High Roller in Mickelson Case Can’t Fly His Private Jet at Will After All

  • Sports-bettor allegedly made $43 million on insider stock tips
  • Walters faces 8 to 10-year sentence on most serious charge

Walters exits federal court in New York, on June 1.

Photographer: Peter Foley/Bloomberg

Legendary gambler Billy Walters won’t get to jet around on his private plane or ease his pain with medical marijuana as he waits for trial on insider-trading charges.

Walters had further restrictions placed on him by a judge after initial bail conditions allowed him to fly anywhere in the continental U.S. aboard his private plane. He was also ordered to post a $25 million bond, to be secured by $10 million in cash or property, after he pleaded not guilty in New York Wednesday.

Walters is on his own fighting the insider-trading charges after his alleged source, Dean Foods Co. Chairman Tom Davis, agreed to cooperate with prosecutors. He made $43 million over six years in illicit profits and avoided losses, according to authorities. Professional golfer Phil Mickelson, who also traded on the information, wasn’t charged but agreed to return the proceeds.

In a case that features the workings of the old-boy network in board rooms and on putting greens, Walters was accused of trading on secrets provided by Davis, his longtime friend and golfing buddy. Davis pleaded guilty to insider-trading charges on May 16. Walters offered business opportunities, investment capital and loans totaling almost $1 million to Davis for the information, authorities said. Walters never asked Davis to repay the loans, and Davis admitted he never fully repaid Walters, federal prosecutors said.

For a graphical depiction of the federal government’s fight against insider trading, click here.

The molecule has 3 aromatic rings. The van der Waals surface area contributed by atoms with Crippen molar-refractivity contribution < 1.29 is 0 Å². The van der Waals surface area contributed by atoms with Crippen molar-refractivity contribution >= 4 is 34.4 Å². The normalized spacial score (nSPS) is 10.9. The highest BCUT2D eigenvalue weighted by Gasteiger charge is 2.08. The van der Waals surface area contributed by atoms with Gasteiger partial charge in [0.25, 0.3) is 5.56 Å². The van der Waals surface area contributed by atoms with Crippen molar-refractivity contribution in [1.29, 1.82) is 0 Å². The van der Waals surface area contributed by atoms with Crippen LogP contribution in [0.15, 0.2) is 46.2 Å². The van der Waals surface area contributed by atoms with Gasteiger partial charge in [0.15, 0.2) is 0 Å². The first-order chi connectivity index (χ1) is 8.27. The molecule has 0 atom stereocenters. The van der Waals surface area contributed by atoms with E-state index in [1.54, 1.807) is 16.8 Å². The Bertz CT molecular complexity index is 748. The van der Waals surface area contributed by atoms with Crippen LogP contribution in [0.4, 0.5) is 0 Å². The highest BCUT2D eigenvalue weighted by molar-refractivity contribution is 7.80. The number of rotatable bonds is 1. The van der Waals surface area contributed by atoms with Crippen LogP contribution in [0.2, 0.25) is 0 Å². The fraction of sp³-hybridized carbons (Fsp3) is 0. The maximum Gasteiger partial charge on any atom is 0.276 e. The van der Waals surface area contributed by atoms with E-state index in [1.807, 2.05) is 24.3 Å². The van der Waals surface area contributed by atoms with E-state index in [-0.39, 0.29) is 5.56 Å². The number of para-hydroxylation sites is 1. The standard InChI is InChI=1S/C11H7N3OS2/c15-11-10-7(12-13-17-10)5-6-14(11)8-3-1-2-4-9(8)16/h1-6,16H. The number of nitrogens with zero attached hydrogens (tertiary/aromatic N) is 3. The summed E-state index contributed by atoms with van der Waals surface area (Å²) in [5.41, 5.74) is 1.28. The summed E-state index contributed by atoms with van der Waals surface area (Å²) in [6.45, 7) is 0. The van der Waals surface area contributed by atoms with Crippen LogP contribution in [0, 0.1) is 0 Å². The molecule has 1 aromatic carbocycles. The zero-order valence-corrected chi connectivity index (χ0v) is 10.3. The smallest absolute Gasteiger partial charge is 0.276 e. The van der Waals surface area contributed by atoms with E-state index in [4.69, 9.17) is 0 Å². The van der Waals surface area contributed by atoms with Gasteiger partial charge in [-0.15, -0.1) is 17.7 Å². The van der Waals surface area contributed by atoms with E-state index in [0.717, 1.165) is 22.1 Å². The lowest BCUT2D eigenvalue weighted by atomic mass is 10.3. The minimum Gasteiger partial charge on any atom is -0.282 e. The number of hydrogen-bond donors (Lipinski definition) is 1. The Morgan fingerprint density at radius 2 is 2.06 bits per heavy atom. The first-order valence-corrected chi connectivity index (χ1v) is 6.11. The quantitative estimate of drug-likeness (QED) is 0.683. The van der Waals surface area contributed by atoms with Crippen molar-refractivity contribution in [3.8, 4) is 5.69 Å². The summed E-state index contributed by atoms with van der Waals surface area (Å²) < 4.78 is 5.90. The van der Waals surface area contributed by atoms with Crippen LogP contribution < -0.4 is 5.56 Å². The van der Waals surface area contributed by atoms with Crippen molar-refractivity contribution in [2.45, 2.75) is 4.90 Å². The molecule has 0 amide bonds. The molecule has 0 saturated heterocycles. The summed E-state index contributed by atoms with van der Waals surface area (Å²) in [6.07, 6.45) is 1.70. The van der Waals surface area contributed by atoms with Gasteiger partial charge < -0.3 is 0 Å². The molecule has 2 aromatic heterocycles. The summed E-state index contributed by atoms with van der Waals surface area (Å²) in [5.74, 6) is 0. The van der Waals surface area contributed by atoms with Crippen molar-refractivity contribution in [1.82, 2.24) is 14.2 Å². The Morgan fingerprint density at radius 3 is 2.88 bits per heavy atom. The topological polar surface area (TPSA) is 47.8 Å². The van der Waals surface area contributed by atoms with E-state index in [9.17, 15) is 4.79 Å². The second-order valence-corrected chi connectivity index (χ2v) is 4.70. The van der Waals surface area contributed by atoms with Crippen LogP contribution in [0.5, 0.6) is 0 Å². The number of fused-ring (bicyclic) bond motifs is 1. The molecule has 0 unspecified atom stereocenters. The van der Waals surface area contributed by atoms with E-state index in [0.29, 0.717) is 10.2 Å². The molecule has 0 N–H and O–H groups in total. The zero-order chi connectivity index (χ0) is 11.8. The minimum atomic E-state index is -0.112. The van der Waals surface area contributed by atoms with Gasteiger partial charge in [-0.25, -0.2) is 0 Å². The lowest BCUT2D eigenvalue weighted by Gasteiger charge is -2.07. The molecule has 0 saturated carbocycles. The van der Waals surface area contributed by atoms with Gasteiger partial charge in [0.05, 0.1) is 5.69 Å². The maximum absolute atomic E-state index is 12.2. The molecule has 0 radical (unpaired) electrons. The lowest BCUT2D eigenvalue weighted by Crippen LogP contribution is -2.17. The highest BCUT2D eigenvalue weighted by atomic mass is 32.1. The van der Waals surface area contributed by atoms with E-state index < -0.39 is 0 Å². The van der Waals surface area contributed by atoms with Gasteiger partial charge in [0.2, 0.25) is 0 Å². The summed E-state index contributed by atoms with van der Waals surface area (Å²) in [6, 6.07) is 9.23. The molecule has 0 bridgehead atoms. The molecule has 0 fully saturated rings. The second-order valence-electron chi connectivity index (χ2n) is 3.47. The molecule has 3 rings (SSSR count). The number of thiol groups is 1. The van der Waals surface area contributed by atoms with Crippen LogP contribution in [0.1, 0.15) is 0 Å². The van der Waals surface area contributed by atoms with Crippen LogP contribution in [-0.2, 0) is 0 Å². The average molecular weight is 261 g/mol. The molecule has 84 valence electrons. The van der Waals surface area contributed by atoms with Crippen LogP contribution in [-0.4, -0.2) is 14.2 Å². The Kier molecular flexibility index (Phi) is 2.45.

Walters, 69, faces 10 counts, including conspiracy, securities fraud and wire fraud. Assistant U.S. Attorney Brooke Cucinella said in court that Walters could be sentenced from eight to 10 years. The government could also seek millions of dollars in fines if he’s convicted.

Cucinella argued for strict bail terms including a ban on the use of the plane. She told the judge that Walters has a net worth of more than $200 million, with an annual income of $30 million. He could easily bribe pilots to fly him out of the country if he wished, she said.

"This is not your average defendant," she told U.S. Magistrate Judge Andrew Peck.

Peck agreed that Walters could fly in his private plane anywhere he wanted in the lower 48 states. Two hours later, U.S. District Judge Kevin Castel overruled Peck, saying Walters can travel to the six states where he owns businesses, but only with the approval of court officials who also decide whether he flies on commercial planes or in his jet.

Barry Berke, Walters’s lawyer, said his client would agree not to use a prescription for medical marijuana, obtained legally in California, for the duration of the case.

According to a transcript of his guilty plea, Davis said Walters gave him a burner mobile phone to use in their scheme and that he threw it into a creek near his Dallas home in 2014 to derail agents from the Federal Bureau of Investigation. Davis said he lied to agents about passing Walters inside tips and again when questioned under oath by the U.S. Securities and Exchange Commission.

Walters, a well-known Las Vegas gambler, met Davis on the golf course and became friends in the 1990s, according to the U.S. The friendship was “based on a shared interest in gambling, business, sports and golf,” Diego Rodriguez, head of the FBI’s New York office, said on May 19 when the charges were announced.

He also passed information to Mickelson, who made almost $1 million from his trades, the SEC said.

Walters reaped enormous profits after placing unusually large bets on Dean Foods on at least 10 occasions, prosecutors said. In April 2010, after Walters arranged for Davis to get a $625,000 loan, Davis leaked Walters news about Dean Foods, and the gambler purchased 1.5 million shares of Dean Foods stock, the U.S. said. 

Walters later dumped all his shares after Davis alerted him the company would miss Wall Street’s expectations, allowing Walters to avoid $7.3 million in losses. His selloff was so sizable and anomalous during a two-day period that it accounted for as much as 29 percent of Dean Foods’ entire trading volume on one day, the U.S. said.

“With a direct channel into Dean Foods’s boardroom, Walters placed enormous bets on the company’s stock,” Manhattan U.S. Attorney Preet Bharara said on May 19. “But as described in the indictment, these bets were no gamble at all, they were a sure bet.”

The case is U.S. v. Walters, 16-cr-00338, U.S. District Court, Southern District of New York (Manhattan).

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